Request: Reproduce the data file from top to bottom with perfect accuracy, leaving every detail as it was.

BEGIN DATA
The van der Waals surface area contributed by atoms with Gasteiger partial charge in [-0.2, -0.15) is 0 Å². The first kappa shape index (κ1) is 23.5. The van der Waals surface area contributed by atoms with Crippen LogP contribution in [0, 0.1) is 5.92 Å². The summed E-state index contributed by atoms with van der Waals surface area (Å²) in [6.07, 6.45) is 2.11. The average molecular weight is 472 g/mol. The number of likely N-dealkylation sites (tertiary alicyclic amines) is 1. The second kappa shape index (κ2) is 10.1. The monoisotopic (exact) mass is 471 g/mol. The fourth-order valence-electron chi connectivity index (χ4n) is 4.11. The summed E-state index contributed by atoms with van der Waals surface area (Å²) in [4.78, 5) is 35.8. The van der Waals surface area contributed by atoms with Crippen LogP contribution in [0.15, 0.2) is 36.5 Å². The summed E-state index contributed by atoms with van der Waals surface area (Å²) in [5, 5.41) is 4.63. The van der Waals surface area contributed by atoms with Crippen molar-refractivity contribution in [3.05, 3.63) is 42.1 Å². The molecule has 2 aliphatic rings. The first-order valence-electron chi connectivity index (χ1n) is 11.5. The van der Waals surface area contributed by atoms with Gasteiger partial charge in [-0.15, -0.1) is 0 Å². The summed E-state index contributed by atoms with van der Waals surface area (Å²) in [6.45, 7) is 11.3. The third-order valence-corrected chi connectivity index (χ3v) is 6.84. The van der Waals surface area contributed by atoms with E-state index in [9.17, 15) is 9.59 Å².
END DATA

The van der Waals surface area contributed by atoms with Gasteiger partial charge in [-0.2, -0.15) is 0 Å². The first kappa shape index (κ1) is 23.5. The van der Waals surface area contributed by atoms with Crippen LogP contribution in [0, 0.1) is 5.92 Å². The summed E-state index contributed by atoms with van der Waals surface area (Å²) in [6.07, 6.45) is 2.11. The average molecular weight is 472 g/mol. The number of likely N-dealkylation sites (tertiary alicyclic amines) is 1. The second kappa shape index (κ2) is 10.1. The monoisotopic (exact) mass is 471 g/mol. The fourth-order valence-electron chi connectivity index (χ4n) is 4.11. The summed E-state index contributed by atoms with van der Waals surface area (Å²) in [4.78, 5) is 35.8. The van der Waals surface area contributed by atoms with Crippen LogP contribution in [0.15, 0.2) is 36.5 Å². The summed E-state index contributed by atoms with van der Waals surface area (Å²) in [5, 5.41) is 4.63. The van der Waals surface area contributed by atoms with Crippen molar-refractivity contribution in [3.05, 3.63) is 42.1 Å². The molecule has 2 aliphatic rings. The first-order valence-electron chi connectivity index (χ1n) is 11.5. The van der Waals surface area contributed by atoms with Gasteiger partial charge in [-0.15, -0.1) is 0 Å². The summed E-state index contributed by atoms with van der Waals surface area (Å²) in [6.45, 7) is 11.3. The third-order valence-corrected chi connectivity index (χ3v) is 6.84. The van der Waals surface area contributed by atoms with E-state index in [9.17, 15) is 9.59 Å².